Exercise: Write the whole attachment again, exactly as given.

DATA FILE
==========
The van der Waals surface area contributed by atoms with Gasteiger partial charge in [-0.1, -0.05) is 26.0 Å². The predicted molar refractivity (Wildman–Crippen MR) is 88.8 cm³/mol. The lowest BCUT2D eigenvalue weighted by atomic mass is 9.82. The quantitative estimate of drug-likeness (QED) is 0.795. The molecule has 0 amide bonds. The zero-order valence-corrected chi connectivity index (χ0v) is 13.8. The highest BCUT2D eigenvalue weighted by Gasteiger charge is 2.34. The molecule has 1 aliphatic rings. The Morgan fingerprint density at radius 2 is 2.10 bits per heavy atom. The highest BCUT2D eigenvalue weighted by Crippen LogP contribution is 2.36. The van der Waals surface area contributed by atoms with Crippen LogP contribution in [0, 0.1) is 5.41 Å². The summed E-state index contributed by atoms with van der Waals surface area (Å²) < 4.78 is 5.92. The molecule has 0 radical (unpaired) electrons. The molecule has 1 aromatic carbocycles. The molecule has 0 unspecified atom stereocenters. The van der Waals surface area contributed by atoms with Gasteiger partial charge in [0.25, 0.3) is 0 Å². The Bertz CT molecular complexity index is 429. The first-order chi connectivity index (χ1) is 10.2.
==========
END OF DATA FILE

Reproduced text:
The van der Waals surface area contributed by atoms with Gasteiger partial charge in [-0.1, -0.05) is 26.0 Å². The predicted molar refractivity (Wildman–Crippen MR) is 88.8 cm³/mol. The lowest BCUT2D eigenvalue weighted by atomic mass is 9.82. The quantitative estimate of drug-likeness (QED) is 0.795. The molecule has 0 amide bonds. The zero-order valence-corrected chi connectivity index (χ0v) is 13.8. The highest BCUT2D eigenvalue weighted by Gasteiger charge is 2.34. The molecule has 1 aliphatic rings. The Morgan fingerprint density at radius 2 is 2.10 bits per heavy atom. The highest BCUT2D eigenvalue weighted by Crippen LogP contribution is 2.36. The van der Waals surface area contributed by atoms with Crippen LogP contribution in [0, 0.1) is 5.41 Å². The summed E-state index contributed by atoms with van der Waals surface area (Å²) < 4.78 is 5.92. The molecule has 0 radical (unpaired) electrons. The molecule has 1 aromatic carbocycles. The molecule has 0 unspecified atom stereocenters. The van der Waals surface area contributed by atoms with Gasteiger partial charge in [0.25, 0.3) is 0 Å². The Bertz CT molecular complexity index is 429. The first-order chi connectivity index (χ1) is 10.2.